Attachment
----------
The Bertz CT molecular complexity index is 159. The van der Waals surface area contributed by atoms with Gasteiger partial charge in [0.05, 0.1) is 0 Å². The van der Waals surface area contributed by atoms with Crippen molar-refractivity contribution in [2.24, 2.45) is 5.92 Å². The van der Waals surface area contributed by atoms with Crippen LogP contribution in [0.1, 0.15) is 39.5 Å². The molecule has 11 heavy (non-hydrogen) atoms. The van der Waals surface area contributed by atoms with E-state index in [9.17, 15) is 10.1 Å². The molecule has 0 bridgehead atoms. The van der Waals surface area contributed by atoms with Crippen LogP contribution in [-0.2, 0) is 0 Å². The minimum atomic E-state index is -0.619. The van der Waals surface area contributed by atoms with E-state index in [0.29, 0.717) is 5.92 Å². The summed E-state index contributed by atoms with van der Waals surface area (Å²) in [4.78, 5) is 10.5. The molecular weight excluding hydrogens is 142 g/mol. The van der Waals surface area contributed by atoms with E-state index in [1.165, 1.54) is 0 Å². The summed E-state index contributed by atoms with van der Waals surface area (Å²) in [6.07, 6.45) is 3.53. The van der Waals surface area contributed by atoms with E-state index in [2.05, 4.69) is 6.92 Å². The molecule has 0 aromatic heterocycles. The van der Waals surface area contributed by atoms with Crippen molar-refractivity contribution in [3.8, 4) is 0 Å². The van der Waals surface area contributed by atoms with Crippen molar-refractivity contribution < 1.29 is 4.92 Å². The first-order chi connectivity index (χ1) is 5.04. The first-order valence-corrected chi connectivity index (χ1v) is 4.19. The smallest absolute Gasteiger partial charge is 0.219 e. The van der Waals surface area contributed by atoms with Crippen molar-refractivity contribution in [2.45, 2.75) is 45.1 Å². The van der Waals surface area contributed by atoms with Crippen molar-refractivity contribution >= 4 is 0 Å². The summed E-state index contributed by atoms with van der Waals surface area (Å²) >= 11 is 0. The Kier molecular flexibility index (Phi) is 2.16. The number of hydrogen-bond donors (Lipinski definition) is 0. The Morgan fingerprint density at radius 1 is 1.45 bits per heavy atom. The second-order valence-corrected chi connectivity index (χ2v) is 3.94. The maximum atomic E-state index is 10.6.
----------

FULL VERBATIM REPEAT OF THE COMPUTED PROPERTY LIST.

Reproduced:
The Bertz CT molecular complexity index is 159. The van der Waals surface area contributed by atoms with Gasteiger partial charge in [0.05, 0.1) is 0 Å². The van der Waals surface area contributed by atoms with Crippen molar-refractivity contribution in [2.24, 2.45) is 5.92 Å². The van der Waals surface area contributed by atoms with Crippen LogP contribution in [0.1, 0.15) is 39.5 Å². The molecule has 11 heavy (non-hydrogen) atoms. The van der Waals surface area contributed by atoms with E-state index in [9.17, 15) is 10.1 Å². The molecule has 0 bridgehead atoms. The van der Waals surface area contributed by atoms with Crippen LogP contribution in [-0.2, 0) is 0 Å². The minimum atomic E-state index is -0.619. The van der Waals surface area contributed by atoms with E-state index in [0.29, 0.717) is 5.92 Å². The summed E-state index contributed by atoms with van der Waals surface area (Å²) in [4.78, 5) is 10.5. The molecular weight excluding hydrogens is 142 g/mol. The van der Waals surface area contributed by atoms with E-state index in [1.165, 1.54) is 0 Å². The summed E-state index contributed by atoms with van der Waals surface area (Å²) in [6.07, 6.45) is 3.53. The van der Waals surface area contributed by atoms with E-state index in [2.05, 4.69) is 6.92 Å². The molecule has 0 aromatic heterocycles. The van der Waals surface area contributed by atoms with Crippen molar-refractivity contribution in [3.8, 4) is 0 Å². The van der Waals surface area contributed by atoms with Crippen molar-refractivity contribution < 1.29 is 4.92 Å². The first-order chi connectivity index (χ1) is 5.04. The first-order valence-corrected chi connectivity index (χ1v) is 4.19. The smallest absolute Gasteiger partial charge is 0.219 e. The van der Waals surface area contributed by atoms with Crippen molar-refractivity contribution in [2.45, 2.75) is 45.1 Å². The van der Waals surface area contributed by atoms with Crippen molar-refractivity contribution >= 4 is 0 Å². The summed E-state index contributed by atoms with van der Waals surface area (Å²) >= 11 is 0. The Kier molecular flexibility index (Phi) is 2.16. The number of hydrogen-bond donors (Lipinski definition) is 0. The Morgan fingerprint density at radius 1 is 1.45 bits per heavy atom. The second-order valence-corrected chi connectivity index (χ2v) is 3.94. The maximum atomic E-state index is 10.6.